THE IMPACT OF VALUE ORIENTATION ON THE LEGITIMACY OF WORKPLACE DEMOCRACY IN THE PUBLIC SECTOR (EMPLOYEE REPRESENTATION)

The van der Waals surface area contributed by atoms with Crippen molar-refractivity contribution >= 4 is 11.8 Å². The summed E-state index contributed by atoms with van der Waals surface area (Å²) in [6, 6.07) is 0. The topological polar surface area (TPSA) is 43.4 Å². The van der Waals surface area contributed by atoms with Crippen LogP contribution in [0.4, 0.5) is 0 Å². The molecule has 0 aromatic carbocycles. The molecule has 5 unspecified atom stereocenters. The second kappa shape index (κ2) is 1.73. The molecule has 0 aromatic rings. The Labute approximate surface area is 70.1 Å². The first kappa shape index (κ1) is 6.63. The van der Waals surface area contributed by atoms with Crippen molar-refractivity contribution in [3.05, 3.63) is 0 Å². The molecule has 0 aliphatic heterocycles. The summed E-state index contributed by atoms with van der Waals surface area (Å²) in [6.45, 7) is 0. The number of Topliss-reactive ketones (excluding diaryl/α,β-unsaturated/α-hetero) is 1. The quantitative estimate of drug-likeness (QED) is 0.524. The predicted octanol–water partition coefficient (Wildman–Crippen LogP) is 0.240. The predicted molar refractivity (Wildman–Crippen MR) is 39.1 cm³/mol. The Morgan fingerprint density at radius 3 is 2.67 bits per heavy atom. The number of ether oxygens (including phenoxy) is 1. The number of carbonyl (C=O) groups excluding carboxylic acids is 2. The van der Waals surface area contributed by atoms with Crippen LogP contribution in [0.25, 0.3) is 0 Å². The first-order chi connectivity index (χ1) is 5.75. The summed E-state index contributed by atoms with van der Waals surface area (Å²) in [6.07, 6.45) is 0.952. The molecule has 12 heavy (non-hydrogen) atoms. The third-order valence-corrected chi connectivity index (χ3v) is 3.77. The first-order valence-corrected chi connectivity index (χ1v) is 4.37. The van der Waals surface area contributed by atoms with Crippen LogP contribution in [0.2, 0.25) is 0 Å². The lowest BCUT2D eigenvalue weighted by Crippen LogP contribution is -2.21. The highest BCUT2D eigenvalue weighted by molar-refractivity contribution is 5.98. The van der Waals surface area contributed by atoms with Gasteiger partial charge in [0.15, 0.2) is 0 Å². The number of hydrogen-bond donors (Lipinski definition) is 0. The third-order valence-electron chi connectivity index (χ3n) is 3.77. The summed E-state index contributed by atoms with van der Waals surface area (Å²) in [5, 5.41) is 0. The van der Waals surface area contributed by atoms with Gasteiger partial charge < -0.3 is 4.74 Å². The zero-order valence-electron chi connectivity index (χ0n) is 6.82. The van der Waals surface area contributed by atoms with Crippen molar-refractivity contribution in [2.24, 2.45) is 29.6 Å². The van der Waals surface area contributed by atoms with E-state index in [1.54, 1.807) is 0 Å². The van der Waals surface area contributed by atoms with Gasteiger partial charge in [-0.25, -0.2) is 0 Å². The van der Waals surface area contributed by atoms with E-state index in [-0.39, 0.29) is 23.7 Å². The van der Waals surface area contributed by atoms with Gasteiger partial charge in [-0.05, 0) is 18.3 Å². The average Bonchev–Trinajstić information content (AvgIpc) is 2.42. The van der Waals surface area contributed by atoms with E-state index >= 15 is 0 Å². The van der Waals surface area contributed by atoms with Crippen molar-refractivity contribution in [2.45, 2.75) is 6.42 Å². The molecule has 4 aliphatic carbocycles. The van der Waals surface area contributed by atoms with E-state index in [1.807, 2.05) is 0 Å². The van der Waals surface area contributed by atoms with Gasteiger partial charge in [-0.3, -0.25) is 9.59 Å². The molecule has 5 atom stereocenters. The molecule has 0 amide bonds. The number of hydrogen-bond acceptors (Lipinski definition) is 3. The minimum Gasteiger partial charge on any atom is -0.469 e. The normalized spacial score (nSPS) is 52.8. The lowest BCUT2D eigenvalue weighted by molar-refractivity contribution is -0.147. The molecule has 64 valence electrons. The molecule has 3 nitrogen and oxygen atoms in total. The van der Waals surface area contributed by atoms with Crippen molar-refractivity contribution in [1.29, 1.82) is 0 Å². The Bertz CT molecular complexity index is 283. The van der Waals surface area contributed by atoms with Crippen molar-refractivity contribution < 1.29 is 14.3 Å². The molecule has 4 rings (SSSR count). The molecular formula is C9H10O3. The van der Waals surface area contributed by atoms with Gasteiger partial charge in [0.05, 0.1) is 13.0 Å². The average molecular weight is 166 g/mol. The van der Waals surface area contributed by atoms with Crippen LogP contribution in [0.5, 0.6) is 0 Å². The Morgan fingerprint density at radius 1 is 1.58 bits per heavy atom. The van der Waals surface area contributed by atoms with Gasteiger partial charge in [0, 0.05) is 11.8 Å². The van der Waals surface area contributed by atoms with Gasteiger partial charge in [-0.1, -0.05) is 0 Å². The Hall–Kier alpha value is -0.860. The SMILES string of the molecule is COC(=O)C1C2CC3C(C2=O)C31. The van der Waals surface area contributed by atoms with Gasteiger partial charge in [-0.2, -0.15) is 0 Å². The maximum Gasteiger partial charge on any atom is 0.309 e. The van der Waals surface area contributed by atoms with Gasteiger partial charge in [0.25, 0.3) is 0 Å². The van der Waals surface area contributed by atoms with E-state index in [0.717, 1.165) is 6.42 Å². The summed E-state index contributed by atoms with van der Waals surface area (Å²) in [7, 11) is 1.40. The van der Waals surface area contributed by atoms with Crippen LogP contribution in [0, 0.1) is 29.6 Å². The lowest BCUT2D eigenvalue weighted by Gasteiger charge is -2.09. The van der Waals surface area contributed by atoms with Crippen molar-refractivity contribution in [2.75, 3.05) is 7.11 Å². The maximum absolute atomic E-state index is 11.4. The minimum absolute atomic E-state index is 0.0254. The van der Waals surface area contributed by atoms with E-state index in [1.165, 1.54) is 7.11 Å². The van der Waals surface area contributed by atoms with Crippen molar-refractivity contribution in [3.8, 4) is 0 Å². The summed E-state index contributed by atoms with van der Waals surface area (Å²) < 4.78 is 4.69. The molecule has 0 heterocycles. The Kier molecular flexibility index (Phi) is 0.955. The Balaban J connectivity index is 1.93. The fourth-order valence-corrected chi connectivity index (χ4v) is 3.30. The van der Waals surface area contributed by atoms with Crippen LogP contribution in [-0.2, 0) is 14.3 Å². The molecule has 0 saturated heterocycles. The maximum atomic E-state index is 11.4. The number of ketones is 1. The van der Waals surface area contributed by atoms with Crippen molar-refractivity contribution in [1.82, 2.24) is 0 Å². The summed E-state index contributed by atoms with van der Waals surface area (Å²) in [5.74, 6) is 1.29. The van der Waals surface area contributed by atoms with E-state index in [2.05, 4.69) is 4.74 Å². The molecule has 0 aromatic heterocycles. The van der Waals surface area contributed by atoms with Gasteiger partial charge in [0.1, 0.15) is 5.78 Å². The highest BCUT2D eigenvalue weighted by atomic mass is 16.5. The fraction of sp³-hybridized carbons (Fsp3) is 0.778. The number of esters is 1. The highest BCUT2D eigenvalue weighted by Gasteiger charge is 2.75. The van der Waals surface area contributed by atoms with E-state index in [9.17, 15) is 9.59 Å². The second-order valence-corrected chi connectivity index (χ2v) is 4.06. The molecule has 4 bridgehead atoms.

By examining the literature, then conducting a survey, and finally by interviewing government employees, this investigation attempts to relate value orientations to the legitimacy of employee involvement in decision making. The study is intended to determine whether the values culled from the writings on workplace democracy and worker participation are operative for public sector employees and whether these values have a legitimating effect on workplace democracy in the public sector. A survey instrument was developed and distributed to an associational organization of young public servants to determine if there was a statistical relationship between the values suggested in the literature and the legitimacy of workplace democracy in the public sector. The values tested were Productivity-Efficiency, Humanism, and Progressivism. Variables having to do with organizational practices were hypothesized to mediate the effects of those values and were also measured on the questionnaire and tested. In addition, interviews were conducted with another group of young public servants as respondents. Responses were content analyzed for values, beliefs and perspectives. Progressivism and Humanism were found to have significant effects on the legitimacy of workplace democracy. The Productivity-Efficiency value orientation was found to have slightly negative effects on the legitimacy of workplace democracy. The mediating variables were found to have no interaction effects. When interdependent variables were combined to form new constructs, we discovered an organizational orientation which has significant negative effects of the legitimacy of workplace democracy. Progressive-Humanism, the other reconstructed variable, tended to indicate a pro-employee orientation with positive effects on the legitimacy variable. The beliefs which have negative effects on the legitimacy variable tend to be pro-organizational, with values ranging from tradition and order to sovereignty of the public. It is concluded that there are essentially two forces acting on the legitimacy of workplace democracy. One, a social-psychological-political pro-employee perspective, Progressive-Humanism, operates in a positive direction. The other is an amalgam of organizational beliefs which comprise a systematic argument for hierarchy and against the legitimacy of workplace democracy.